Lonely Cookies 浪味仙贝 – East Lake Swimming 东湖游泳
Indie pop done right – equals parts heart and finesse that never manages to feel cheap or manufactured – Lonely Cookies out of Wuhan are the real deal. The four-piece outfit led by the silky-voiced Feng Han, state that the songs were made for ‘night cruising’ where the fantasy of romantic chill lingers in the air and we’re able to remove our disguises to reveal our true selves. Catchy as all hell, with a keen sense of melody and harmony, there’s an effortlessness to how easily the band brings you into the fold, relishing late-night stops at convenience stores and wishing that aliens who just show already and take you away from your mundane existence. Laid back, with a bit of surf rock charm and earnest lo-fi pop appeal, Lonely Cookies are triumphant on their debut LP.
The Jinan based electronic producer EASYEAST splashes some Technicolor joy onto Prajnasonic’s sublabel Atmos and their latest EP. With some lush harmonies, coupled with brisk melody and beats that reach the softest corners of the listener’s heart, there’s something immediate and intimate about EASYEAST’s style here. A briskness and smooth fluidity between the electronic elements and the more organic sounds (strings, percussion) that recalls some of Four Tet’s more folk-laced tunes, one that coats the rich soundscapes with a seasonal shade that’s simply welcoming, capturing the humidity and flow of the lakes and forest in summer and autumn. Ten of the best minutes released this year and proof that Prajnasonic has plenty of more to give in the coming years.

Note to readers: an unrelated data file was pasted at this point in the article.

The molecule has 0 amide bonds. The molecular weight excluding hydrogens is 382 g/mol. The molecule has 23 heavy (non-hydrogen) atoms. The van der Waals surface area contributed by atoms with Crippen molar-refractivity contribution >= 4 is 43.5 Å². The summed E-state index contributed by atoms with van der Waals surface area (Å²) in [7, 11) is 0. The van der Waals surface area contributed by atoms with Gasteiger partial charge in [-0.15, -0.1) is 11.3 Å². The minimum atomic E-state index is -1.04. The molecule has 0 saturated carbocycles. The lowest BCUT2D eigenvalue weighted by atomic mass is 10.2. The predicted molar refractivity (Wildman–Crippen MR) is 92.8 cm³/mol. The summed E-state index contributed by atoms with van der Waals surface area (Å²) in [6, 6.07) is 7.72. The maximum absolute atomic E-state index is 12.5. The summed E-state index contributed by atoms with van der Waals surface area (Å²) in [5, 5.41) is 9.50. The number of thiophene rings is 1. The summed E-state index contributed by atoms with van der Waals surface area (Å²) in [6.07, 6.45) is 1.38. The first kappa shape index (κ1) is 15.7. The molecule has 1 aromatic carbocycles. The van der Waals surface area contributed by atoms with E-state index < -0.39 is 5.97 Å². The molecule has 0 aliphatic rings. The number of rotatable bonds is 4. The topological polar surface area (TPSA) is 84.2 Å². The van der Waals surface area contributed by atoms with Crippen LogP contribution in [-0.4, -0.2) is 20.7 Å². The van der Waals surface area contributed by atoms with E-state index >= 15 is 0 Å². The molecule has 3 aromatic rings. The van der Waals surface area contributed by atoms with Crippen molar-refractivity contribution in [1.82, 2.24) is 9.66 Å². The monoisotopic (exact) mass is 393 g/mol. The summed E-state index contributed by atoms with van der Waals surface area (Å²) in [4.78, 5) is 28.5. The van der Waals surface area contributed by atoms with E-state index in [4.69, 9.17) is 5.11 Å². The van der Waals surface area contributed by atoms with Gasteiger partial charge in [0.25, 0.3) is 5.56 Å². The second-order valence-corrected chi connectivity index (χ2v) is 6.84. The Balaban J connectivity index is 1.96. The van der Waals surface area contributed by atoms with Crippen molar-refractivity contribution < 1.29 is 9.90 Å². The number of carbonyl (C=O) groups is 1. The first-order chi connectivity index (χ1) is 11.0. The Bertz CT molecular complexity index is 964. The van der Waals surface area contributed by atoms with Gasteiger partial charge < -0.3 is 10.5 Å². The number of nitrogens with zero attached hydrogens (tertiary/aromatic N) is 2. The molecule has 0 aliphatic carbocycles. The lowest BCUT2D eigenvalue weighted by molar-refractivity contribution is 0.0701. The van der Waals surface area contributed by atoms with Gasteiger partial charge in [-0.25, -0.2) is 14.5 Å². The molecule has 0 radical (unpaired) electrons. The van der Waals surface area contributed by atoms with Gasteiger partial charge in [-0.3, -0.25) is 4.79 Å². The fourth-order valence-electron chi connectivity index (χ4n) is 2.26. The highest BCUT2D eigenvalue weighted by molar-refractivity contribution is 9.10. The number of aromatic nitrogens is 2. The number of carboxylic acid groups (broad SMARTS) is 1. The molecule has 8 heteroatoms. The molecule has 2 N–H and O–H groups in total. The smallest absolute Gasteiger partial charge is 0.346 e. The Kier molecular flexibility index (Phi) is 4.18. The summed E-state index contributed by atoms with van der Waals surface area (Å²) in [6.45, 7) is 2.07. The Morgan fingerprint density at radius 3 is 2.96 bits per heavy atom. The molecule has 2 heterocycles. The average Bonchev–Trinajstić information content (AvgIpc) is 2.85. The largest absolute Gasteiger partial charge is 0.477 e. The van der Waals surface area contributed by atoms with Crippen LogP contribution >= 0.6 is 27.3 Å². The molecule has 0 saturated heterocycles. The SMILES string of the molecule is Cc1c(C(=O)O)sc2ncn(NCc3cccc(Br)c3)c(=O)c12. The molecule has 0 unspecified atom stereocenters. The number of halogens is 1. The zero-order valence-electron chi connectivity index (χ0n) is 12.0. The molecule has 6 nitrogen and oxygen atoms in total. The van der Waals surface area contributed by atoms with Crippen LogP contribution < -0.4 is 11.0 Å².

Chengdu’s Stolen continue their ascent down the techno-rock rabbit hole on their ambitious and robust second full-length LP Fragment. Produced by Berlin music legend Mark Reeder, there’s something both exotic and familiar in Stolen’s sound that’s hard to pinpoint. With plenty of sci-fi elements making their way into not only the lyrics but the aesthetics of the band’s sound, they’re aiming for something more cinematic, letting the songs take their time to build their dystopian world. And while the slow burn doesn’t always hit its target (it’s can feel a bit too polished), the album truly shines when it lays into the techno – a kinetic, darkwave buzz that feeds into the band’s retro almost gothic take on post-punk. It may not be Sinomatic, but Stolen has carved out a nice little corner for themselves in the China music scene.
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